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Logo of nihpaAbout Author manuscriptsSubmit a manuscriptNIH Public Access; Author Manuscript; Accepted for publication in peer reviewed journal;
Lancet. Author manuscript; available in PMC Oct 10, 2010.
Published in final edited form as:
Lancet. Oct 10, 2009; 374(9697): 1234.
PMCID: PMC2819054
NIHMSID: NIHMS169380

Placebo Controls, Exorcisms and the Devil

In 1784, Benjamin Franklin and Antioine Lavoiser used the first ever placebo-controlled medical experiments to debunk the healing practices of mesmerism. Mesmer had developed his curative methods after investigating a notorious exorcist-priest and demonstrating that he could obtain similar results without appeals to Jesus. He claimed to have uncovered “animal magnetism,” a new “fluid,” analogous to gravitation. Invisible forces directed by the mesmerist at predominantly women patients would initiate a “crisis” that led to unusual bodily sensations, crying, fainting, uncontrolled gestures, fits or violent convulsions. After treatment and “crisis,” many experienced profound salubrious effects. Controversy ensued and Louis XVI appointed a royal commission. The dispute was not whether mesmeric magnetism could heal, but whether there was a genuine new physical force. Placebo-controlled experiments were undertaken; the scientific team administered bogus “mesmerized” objects or treatments or, in a crossover manner, secretly dispensed the genuine articles. If the patients reacted from a dummy exposure or did not react to the bona fide article, the claims could be discounted. For example, a patient who was very sensitive to the presence of “mesmerized” trees, passed out and needed to be carried out of the garden when he touch a tree he had been deceptively told was “treated.” Earlier, he was not affected when he touched a tree he had been secretly mesmerized beforehand. Other patients went into a crisis with plain water after being told it was mesmerized, but had no sensations from surreptitiously administered authentic “magnetic” water. The commission concluded that “this agent, this fluid has no existence” and any effects were due to “imagination.”

What is peculiar about the Franklin commission's report is that the placebo controls are introduced without any explanation, as if they were routine. The report does not mention that the direct inspiration for its methods came from Christian exorcism rites enacted two hundred years earlier. It was not necessary to state the obvious: readers of the report were familiar with placebo controls (or what were called “trick trials”) from the earlier celebrated devil controversies of the 16th century.

The basis for Reformation and Counter-Reformation exorcisms harkened back to the Gospels. Jesus of Nazareth stated: “in my name, shall they cast out devils.” (Mark 16.17) Despite being the “father of lies” (John 8.45), “the devils also believe and tremble” (James 2:19) and could be commanded to acquiesce and speak truth and be a reliable witness. Typically the devil recognized the authority of Jesus and acknowledged him to be the “Son of G-d most high.” (Matt 8:29, Mark 5:7, Luke 8:28) An iconographic example of exorcism is the possessed man in a synagogue who:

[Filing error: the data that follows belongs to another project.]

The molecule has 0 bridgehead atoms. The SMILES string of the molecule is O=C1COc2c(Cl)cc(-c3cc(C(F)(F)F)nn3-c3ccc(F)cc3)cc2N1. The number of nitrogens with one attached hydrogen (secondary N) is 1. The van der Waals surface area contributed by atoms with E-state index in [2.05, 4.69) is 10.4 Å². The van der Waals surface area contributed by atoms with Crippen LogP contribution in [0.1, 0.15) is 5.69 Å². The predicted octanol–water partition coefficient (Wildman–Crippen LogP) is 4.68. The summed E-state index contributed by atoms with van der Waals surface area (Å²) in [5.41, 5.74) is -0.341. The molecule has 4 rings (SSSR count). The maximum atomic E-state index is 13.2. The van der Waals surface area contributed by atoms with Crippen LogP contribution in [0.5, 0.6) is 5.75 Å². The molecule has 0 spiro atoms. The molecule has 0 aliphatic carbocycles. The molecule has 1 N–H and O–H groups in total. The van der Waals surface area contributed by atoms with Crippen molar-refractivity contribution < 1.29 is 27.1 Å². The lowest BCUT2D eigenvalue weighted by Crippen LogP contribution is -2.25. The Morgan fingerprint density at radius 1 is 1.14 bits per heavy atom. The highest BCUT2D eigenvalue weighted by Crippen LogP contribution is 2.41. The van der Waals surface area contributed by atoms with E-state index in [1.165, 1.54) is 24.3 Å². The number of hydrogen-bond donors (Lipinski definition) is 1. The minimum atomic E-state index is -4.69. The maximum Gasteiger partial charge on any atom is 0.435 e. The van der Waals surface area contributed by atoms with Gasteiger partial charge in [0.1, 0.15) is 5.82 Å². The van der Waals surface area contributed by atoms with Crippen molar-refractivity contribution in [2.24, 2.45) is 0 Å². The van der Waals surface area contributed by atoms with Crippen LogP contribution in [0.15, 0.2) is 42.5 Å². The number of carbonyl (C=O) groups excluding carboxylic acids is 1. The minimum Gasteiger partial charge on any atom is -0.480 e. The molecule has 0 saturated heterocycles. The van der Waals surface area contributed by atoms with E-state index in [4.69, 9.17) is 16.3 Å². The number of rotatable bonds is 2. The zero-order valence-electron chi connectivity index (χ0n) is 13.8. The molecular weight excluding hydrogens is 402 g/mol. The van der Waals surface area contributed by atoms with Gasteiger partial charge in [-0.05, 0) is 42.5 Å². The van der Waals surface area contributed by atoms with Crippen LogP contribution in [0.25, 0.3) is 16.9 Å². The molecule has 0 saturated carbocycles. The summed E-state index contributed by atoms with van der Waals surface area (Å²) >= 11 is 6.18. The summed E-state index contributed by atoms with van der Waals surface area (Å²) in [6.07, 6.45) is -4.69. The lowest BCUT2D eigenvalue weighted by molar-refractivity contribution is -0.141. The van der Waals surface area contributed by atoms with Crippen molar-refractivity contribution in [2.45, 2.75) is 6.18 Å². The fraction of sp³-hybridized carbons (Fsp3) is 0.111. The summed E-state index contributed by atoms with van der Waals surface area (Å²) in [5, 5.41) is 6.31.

shrieks at the top of his voice… ‘I know who you are—the Holy one of G-d.’ Jesus rebukes him. “Be silent…and come out of him…’ There the devil, after throwing the man in front of the people, left him. (Luke 4: 34-35)

During the violent collision of the early modern religious wars, most notable in France, this power to cast out the devil and his confederates became a persuasive tool for demonstrating apostolic authority. This was especially the case for Catholics who were more comfortable with miraculous displays. These Counter-Reformation exorcisms depended on the “common knowledge” that demons could not tolerate direct divine contact (e.g., holy water, consecrated wafer or readings from the Latin scriptures). Such exposures caused the demons to writhe in pain and flee with a consequent “cure” for the possession victim. Not surprisingly, Catholic priests would abjure devils to testify to their fondness of Protestants and fear of Rome.

Exorcisms could become colossal revival meetings performed on elevated platforms built inside or outsides churches. Fervent religious processions, mass proselytizing, and collective confessing, singing and praying created a sacred ambiance. In bawdy relief, the possessed demoniacs provided entertainment with erotic ditties, lewd gestures, wild gyrations, hideous faces and wild shrieking animal roars. Breathtaking feats of physical prowess were exhibited in the violent wrestling between teams of strongmen and superhumanly invigorated demoniacs. Audiences could reach 20,000 and pamphlets further publicizing the exhibitions throughout Europe indicated the intense interest in these spectacles. Figure 1 shows a priest administering sacramental wine to a contorted demoniac, held down by two men, as the devil, represented by a squirmy dark animal, escapes. Such purification rites usually had to be repeated on a regular, even daily, basis.

Figure 1
Exorcism taking place in France in 1565

Exorcisms were not without controversy. Much of the Catholic hierarchy was worried that charismatic exorcisms were opening the church to uncontrolled folk practices. The mostly Catholic supporters of the rites countered that these campaigns of dispossession demonstrated the Church as the legitimate inheritor of Jesus' authority. Protestants, who generally had an anti-magical critique of Catholicism, were suspicious and easily discounted these superstitious events (even if they sometimes performed the rite in more subdued form with prayer and fasting). Some argued that possessed victims (who were overwhelming women) probably had severe illnesses, were coerced by zealot preachers or simple gave false testimony.